Easier said than done.

The same payment provider, mentioned above, has begun rewarding their customers with cash back vouchers worth the exact fee, whenever they refuel their eWallet with their credit card. So, has this reward been effective?

Here’s what customers experience if they use a credit card:

  • Transfer ₹10,000 for eWallet recharge from credit card
  • Accept the 2% processing fee 
  • End up transferring ₹10,200 (₹200 as processing charges)
  • Receive ₹200 as a cash back voucher  

Now, things go awry.

  • Customer wants to redeem the cash back voucher worth ₹200 on a bill of ₹170
  • Each voucher can be redeemed only at one go
  • The customer ends up losing a noticeable ₹30  

In an era, where customers prefer clinching multiple rewards for every purchase decision, this experience cannot compete as a rewarding one. The dissonant user experience of paying more, using a credit card, for a one-time voucher of the same amount, actually threatens to drive customers away and explore other payment options.

And if payment providers place their faith on traditional, momentary rewards to retain customers, this storm can turn catastrophic, depleting their strengths.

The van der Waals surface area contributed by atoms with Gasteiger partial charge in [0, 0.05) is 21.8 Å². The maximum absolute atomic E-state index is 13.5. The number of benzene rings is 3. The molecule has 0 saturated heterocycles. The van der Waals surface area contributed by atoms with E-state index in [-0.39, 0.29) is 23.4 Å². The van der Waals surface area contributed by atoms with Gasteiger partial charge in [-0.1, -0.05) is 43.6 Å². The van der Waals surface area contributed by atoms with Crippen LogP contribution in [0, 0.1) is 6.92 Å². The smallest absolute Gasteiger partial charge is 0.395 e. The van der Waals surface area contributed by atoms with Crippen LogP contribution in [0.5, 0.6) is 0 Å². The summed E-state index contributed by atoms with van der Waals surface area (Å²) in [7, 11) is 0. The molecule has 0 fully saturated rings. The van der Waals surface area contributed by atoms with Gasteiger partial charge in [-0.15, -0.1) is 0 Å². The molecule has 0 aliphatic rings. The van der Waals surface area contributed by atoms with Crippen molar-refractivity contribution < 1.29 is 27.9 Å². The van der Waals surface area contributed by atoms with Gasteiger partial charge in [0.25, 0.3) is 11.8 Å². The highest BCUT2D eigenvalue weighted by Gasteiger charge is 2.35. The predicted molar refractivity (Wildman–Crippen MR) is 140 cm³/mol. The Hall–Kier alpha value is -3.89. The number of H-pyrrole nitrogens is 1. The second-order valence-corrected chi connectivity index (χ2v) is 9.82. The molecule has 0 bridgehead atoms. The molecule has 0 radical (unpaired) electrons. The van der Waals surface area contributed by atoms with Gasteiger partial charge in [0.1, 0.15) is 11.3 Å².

Rising above the Storm: Forging a Path with New-found Strengths

Traditional rewards did work when digital payment providers wanted to onboard their first customers, with an instant cash back or attractive offers and discounts on select brands.

However, the perceived value of momentary rewards turns lackluster today, when we take the consumer’s POV.

Let’s look at how banks ousted competition and encouraged customers to transact, with unique benefits for credit card holders. 

This holiday season, they teamed up with retail e-commerce giants to craft premium reward programs (not singular rewards):

  • Customers unlock a whole bevy of rewards, when they choose a specific bank credit card on a retail e-commerce platform.
  • Unique long-term reward bundles are doled out: right from cash backs on bank wallet reloads, to year-long complimentary airport lounge access and exclusive discounts on select luxury brands.
  • Also, customers keep a constant track of increasing credit card reward points for redemption on the bank’s exclusive rewards

This is the secret sauce of credit card providers, the world over. Equipped with impactful reward programs, banks are able to broaden the perceived benefits of their credit card, uniquely in the eyes of the consumer.

And so can digital payment providers. By leveraging their new-found strengths to win strategic partnerships, they can secure a permanent role in a consumer’s daily life, if they are perceived to be more rewarding than the competition. 

Coupled with impactful rewards, digital payment providers are poised to create stable revenue streams that could fuel future investment towards business growth and product innovation. 

And they will emerge successful in the battlefield of the consumer’s mind, even if users have to pay that extra 2%.